A Conversation with Moby: Innocents, Failure and What L.A. Traffic Can Teach You About Life

"I genuinely believe no one has ever learned anything from success," Moby tells TIME

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Eleanor Stills

Back in 1999, a relatively unknown artist named Moby released an album called Play. It was just over an hour long, but every second was packed with layers of samples and synthesizers, seamlessly blending soulful sounds with electric edge to create some of the most accessible electronic music around. The album would go on to sell over 12 million copies, generate nine singles and, perhaps most telling of the sea change it signaled, license all 18 of its tracks for use in commercials, movies and television.

It was also really good — so good that opened the floodgates for the current pop-cultural dominance of electronic music and DJs.

Moby, the now-iconic artist, is about to release his eleventh studio album, Innocents (due out Oct. 1). The album finds Moby working for the first time with a co-producer — he brought in Mark “Spike” Stent, who has worked with Björk, Massive Attack and Muse, to assist with the album’s production. The collaboration resulted in one of Moby’s most ambitious albums to date. The 12 tracks on Innocents show an expansive, energized and fearless experimentalism. They feature work with the Flaming Lips’ Wayne Coyne, indie-folk songwriter Damien Jurado, Mark Lanegan of Screaming Trees and Queens of the Stone Age, Cold Specks, Skylar Grey and Inyang Bassey.

We sat down with Moby to talk about the new album, what you can learn from failure and LA traffic.

TIME: Since you record at home, do you think the type of music that you make has changed now that you’ve left New York and moved to Los Angeles?

Moby: To a certain degree, yes, but my set-up here [in New York] and my studio in LA are almost identical. I could say that moving across the country has influenced me and my music is completely different, but I just don’t know that it is. My environment here is quite monastic, and my environment in LA is quite monastic. When I made records here is was with weird old drum machines and old synths and old guitar amps and in LA it’s with weird old drum machines and old synths and old guitar amps. I think the bigger factor is simply getting older.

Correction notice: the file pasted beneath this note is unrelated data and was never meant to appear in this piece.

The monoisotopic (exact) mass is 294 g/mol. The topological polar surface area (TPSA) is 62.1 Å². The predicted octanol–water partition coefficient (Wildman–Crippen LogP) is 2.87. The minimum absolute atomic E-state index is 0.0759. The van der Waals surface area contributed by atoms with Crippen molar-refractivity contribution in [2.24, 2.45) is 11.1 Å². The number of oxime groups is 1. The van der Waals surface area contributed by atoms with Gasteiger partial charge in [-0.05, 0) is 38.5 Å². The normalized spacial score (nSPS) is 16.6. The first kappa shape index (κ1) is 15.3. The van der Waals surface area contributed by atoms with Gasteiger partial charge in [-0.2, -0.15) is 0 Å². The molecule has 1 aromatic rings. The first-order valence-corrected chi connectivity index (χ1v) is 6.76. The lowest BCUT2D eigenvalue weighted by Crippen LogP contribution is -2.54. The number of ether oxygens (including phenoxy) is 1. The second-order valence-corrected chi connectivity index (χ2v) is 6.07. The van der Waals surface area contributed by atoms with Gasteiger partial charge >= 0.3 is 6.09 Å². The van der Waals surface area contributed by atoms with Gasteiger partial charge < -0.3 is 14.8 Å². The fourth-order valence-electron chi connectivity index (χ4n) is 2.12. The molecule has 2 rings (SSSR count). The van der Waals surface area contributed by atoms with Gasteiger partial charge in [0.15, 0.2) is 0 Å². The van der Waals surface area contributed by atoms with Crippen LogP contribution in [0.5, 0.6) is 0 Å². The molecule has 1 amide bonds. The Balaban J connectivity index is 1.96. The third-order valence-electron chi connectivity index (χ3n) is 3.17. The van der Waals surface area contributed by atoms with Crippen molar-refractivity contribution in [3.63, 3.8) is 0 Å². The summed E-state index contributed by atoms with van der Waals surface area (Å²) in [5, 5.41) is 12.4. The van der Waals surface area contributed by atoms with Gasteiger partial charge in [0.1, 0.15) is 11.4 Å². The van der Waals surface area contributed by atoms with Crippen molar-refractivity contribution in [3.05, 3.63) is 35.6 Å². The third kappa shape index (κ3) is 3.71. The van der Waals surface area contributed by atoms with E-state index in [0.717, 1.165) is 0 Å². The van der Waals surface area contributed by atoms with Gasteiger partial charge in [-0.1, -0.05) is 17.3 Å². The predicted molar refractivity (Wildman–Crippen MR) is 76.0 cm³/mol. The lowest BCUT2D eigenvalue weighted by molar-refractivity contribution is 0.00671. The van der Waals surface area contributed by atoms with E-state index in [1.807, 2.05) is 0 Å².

How does aging affect how you make music?

It’s hard to talk about this without sounding like a Southern Californian New Age clichéd hippie—but getting older is the human condition. It’s the unavoidable fact of all our lives and there’s something kind of sweet and comforting about that. I had this realization this year when I was driving to Coachella. I don’t know if you know LA that well, but I was driving to Coachella on the 10, which is—short of the Cross Bronx Expressway—one of the ugliest roads in the world. I was looking around and I realized, ‘Oh, no one wants to be here.’ There was this sense of solidarity. Everyone was in their little car and confused and sad and struggling and unhappy to be in traffic. It just seemed like a huge metaphor for the human condition. It doesn’t affect any of us exclusively. So getting older, it’s like, no one is exempt. The only way you’re exempt is if you die. Again I’m just stating the obvious, but we’re living in this culture that wants to pretend that we can keep the human condition at bay. That never happens. It never has happened. Everyone has their own sort of stratagems for staving off the human condition. In Southern California it’s eat well and do yoga but, no, that’s not going to work. In New York it’s read Gawker and go to the Hamptons, but nothing works. It’s almost like my namesake, Moby Dick. The story of Moby-Dick is that. It’s the unwinnable fight and how you approach the unwinnable fight.

How do you think that has affected the way you approach making albums?

My entire life is dedicated to music. To listening to music, to making music, to thinking about music. There’s this life-long compulsive obsession with music, but what’s been happening lately is that I’ve almost gotten rid of all the tangential stuff that surrounds the world of music. I shouldn’t say this but I’m not too concerned about radio plays or press.

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Coming off of an album that sold as well as Play, do you find yourself trying to emulate it at all? Or maybe you totally hate it now?